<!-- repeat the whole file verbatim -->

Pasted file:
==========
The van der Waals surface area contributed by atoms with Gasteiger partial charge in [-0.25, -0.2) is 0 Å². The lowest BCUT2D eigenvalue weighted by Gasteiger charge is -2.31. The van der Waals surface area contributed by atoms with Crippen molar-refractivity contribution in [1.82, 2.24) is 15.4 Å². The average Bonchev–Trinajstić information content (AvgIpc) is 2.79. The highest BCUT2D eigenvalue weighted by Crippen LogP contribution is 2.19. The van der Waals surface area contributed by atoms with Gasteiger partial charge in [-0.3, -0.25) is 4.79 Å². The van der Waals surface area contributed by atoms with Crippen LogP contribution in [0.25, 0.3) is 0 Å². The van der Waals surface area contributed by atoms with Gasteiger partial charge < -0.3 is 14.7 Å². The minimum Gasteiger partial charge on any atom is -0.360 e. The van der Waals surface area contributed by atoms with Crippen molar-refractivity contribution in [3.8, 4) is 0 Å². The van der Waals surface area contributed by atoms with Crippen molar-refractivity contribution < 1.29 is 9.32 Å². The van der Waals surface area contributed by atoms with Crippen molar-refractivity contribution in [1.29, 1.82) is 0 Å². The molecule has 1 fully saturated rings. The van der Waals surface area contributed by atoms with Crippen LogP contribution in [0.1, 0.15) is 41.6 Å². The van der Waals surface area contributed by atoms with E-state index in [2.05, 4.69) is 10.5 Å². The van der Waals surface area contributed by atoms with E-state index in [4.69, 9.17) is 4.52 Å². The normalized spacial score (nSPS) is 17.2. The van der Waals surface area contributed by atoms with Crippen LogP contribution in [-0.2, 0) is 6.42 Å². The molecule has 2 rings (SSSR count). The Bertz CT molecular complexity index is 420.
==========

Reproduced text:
The van der Waals surface area contributed by atoms with Gasteiger partial charge in [-0.25, -0.2) is 0 Å². The lowest BCUT2D eigenvalue weighted by Gasteiger charge is -2.31. The van der Waals surface area contributed by atoms with Crippen molar-refractivity contribution in [1.82, 2.24) is 15.4 Å². The average Bonchev–Trinajstić information content (AvgIpc) is 2.79. The highest BCUT2D eigenvalue weighted by Crippen LogP contribution is 2.19. The van der Waals surface area contributed by atoms with Gasteiger partial charge in [-0.3, -0.25) is 4.79 Å². The van der Waals surface area contributed by atoms with Crippen LogP contribution in [0.25, 0.3) is 0 Å². The van der Waals surface area contributed by atoms with Gasteiger partial charge < -0.3 is 14.7 Å². The minimum Gasteiger partial charge on any atom is -0.360 e. The van der Waals surface area contributed by atoms with Crippen molar-refractivity contribution in [3.8, 4) is 0 Å². The van der Waals surface area contributed by atoms with Crippen molar-refractivity contribution < 1.29 is 9.32 Å². The van der Waals surface area contributed by atoms with Crippen molar-refractivity contribution in [1.29, 1.82) is 0 Å². The molecule has 1 fully saturated rings. The van der Waals surface area contributed by atoms with Crippen LogP contribution in [0.1, 0.15) is 41.6 Å². The van der Waals surface area contributed by atoms with E-state index in [2.05, 4.69) is 10.5 Å². The van der Waals surface area contributed by atoms with E-state index in [4.69, 9.17) is 4.52 Å². The normalized spacial score (nSPS) is 17.2. The van der Waals surface area contributed by atoms with Crippen LogP contribution in [-0.2, 0) is 6.42 Å². The molecule has 2 rings (SSSR count). The Bertz CT molecular complexity index is 420.